Good or Bad? Gluten, Avocados, Granola + More, Part 2

Last week we examined why the mind-body connection is so important in determining which foods are “good” or “bad,” prompted by this New York Times article. Today, we’ll take a look at some foods that commonly called into question for their healthiness — granola, nightshades, avocados, gluten, and grains – and dispel some myths when necessary.


When we were young, choosing a granola bar over a candy bar meant that you were choosing wisely.  That’s mostly true. But it doesn’t mean a granola bar, bound with sticky sweet stuff, is actually good for you… it just might not be as bad as a Snickers bar. To really understand granola and its “healthiness” you need to look at the core: the oats used. You also need to look at how the oats are processed. Steel cut oats are coarsely chopped, giving them a lower Glycemic Index, while Rolled Oats are steamed, rolled, steamed again then toasted, resulting in a higher Glycemic Index.

Also, watch how you eat your granola. Plain? With organic milk? With white sugar? Or in a bar? As is always the case, the simpler, more whole approach is better. Also watch for late night carbohydrate consumption.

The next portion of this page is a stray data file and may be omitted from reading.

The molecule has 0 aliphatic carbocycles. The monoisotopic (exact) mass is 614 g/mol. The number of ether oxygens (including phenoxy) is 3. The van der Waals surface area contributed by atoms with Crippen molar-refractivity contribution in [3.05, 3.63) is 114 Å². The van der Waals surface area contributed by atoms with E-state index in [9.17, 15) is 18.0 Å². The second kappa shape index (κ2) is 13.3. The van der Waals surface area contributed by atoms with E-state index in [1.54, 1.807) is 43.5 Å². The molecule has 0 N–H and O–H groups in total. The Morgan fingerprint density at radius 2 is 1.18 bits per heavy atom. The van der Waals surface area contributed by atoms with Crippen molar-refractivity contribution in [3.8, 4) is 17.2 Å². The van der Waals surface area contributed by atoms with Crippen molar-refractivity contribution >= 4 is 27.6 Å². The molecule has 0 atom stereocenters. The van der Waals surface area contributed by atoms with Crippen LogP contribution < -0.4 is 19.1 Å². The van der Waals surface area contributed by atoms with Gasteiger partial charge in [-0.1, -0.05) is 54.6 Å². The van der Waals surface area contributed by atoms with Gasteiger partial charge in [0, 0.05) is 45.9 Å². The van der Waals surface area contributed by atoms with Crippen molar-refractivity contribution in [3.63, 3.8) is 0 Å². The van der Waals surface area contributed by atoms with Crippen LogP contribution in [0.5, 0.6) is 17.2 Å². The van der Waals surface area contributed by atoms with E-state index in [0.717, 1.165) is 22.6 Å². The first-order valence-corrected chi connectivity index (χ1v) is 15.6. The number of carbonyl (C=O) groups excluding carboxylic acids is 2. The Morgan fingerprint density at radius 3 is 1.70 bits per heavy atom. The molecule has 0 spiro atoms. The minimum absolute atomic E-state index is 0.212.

Bottom line: Healthy, with care.


You may have read the Boston Globe article, or the zillion blog posts it inspired, about what Tom Brady and Gisele Bündchen’s personal chef prepares for them, and that Tom avoids nightshades “because they aren’t anti-inflammatory.” What are nightshades, you may ask?  They are those vegetables that find their roots in the Solanaceae family of plants, and include a host of reputable veggies and spices: eggplant, potatoes (yes, we know, not so reputable), peppers, tomatoes, tomatillos, pimentos, paprika, cayenne pepper, Tabasco sauce, et al.

Nightshades have tons of nutrients and antioxidants, and despite the bad rap they get, contain only a very small fraction of the alkaloid levels found in other “toxic” nightshade plants. In fact, very minute amounts of some nightshade components are prescribed to successfully treat a few kinds of allergic reactions or chemical poisoning, as well as nausea related to certain conditions.

If you are concerned, try small amounts and see if you feel any ill effects, symptoms like stomach discomfort, digestive difficulties, joint pain, and muscle tremors. It’s generally accepted that some people are much more sensitive to them than others, and media reports have been enough to influence medical care professionals and some organizations to advise those with certain conditions like GERD, gout, or arthritis to avoid nightshades.

Otherwise, enjoy them in moderation if you don’t feel any ill effects.

Bottom line: Healthy, with care.


The knock of avocados is that they are highly caloric, and this is not untrue. But avocados also contain tons of nutrients. They also increase the nutrient absorption of the foods we eat with them. For example, you may be chomping on whole carrots. Yet dipping them in avocado you will not only make it taste better, you will also help your body absorb up to 5x more goodness from the carrots.